Google Glass being used by Kansas City surgeon to help perform facial reconstructive surgeries

Google Glass surgery

Some medical schools are using Google Glass to train the surgeons of tomorrow, however Mountain View’s wearable computer is also teaching some old dogs a few new tricks. Kansas City plastic surgeon and Lt. Governor of Kanas, Dr. Jeff Colyer recently added Google’s high-tech eyewear to his equipment list. When performing medical procedures from North Kansas City Hospital, Dr. Colyer uses Glass during facial reconstructive surgeries.

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Google Fiber creates thriving startup industry in Kansas City

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Ben Barreth, owner of the Homes for Hackers house

When Google first announced Fiber, thousands of cities jockeyed to be the first test location, but to many people’s dismay, Kansas City was eventually named the winner. For the past year, internet service in the area has been booming thanks to the network, which in turn has made it a popular area for startups and entrepreneurs, according to a new report from CNET. When Google announced Fiber, web designer and Kansas City local Ben Barreth bought a house in the startup district in hopes of being one of the first people to be connected to the network. In order to pay for the house, he started it up as the “Home for Hackers,” which he says is a place for startups and entrepreneurs to rent out a space to work and be connected the incredibly fast internet service. Read more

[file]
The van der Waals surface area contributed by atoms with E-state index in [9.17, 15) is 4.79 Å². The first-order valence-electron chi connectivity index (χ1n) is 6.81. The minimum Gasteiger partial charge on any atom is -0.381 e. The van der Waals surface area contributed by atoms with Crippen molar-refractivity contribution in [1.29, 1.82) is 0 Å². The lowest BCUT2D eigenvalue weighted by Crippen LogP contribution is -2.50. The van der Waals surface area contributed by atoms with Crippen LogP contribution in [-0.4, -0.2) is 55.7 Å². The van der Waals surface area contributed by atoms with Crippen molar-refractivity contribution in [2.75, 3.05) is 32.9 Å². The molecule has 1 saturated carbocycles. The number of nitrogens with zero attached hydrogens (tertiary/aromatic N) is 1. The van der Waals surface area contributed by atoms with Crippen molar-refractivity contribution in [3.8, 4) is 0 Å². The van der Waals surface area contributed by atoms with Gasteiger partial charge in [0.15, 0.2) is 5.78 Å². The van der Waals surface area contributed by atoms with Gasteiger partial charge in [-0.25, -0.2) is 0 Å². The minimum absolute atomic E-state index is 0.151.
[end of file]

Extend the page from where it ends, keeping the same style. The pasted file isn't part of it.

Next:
Startups in Kansas City buying homes for Google Fiber access

Google officially started rolling out its new gigabit fiber Internet and TV service in Kansas City in July. Google asked households in the various “Fiberhoods”, which are made up of 800 or so residents each, to sign-up, but the service has not yet rolled out to businesses. Now, as reported by GigaOm, businesses are going as far as purchasing residential homes in the city to take advantage of the $70 per month Internet plans:

the startup community wasn’t willing to settle — and since most of them worked from their homes, coffee shops or communal space anyhow, it wasn’t a big leap to decide to find a house in an area slated for fiber and move in.

Tyler Vanwinkle of Leap2, a mobile search company, said his company was already based near a neighborhood slated to get fiber and a friend of his owned a house there. So he talked to his friend about renting space for the company in the house, now dubbed the Hacker House. “Google fiber the speed is phenomenal but it’s only residential,” he said. “Since we were interested in renting the house as office space and so were some of our friends, this has evolved into this common bond of entrepreneurship.”

GigaOm also noted many other startups and businesses in the city are considering making the switch to residential to gain access to Google’s new Internet service. The company originally said it would provide more information on offering the service to businesses at a later date, but has yet to do so.

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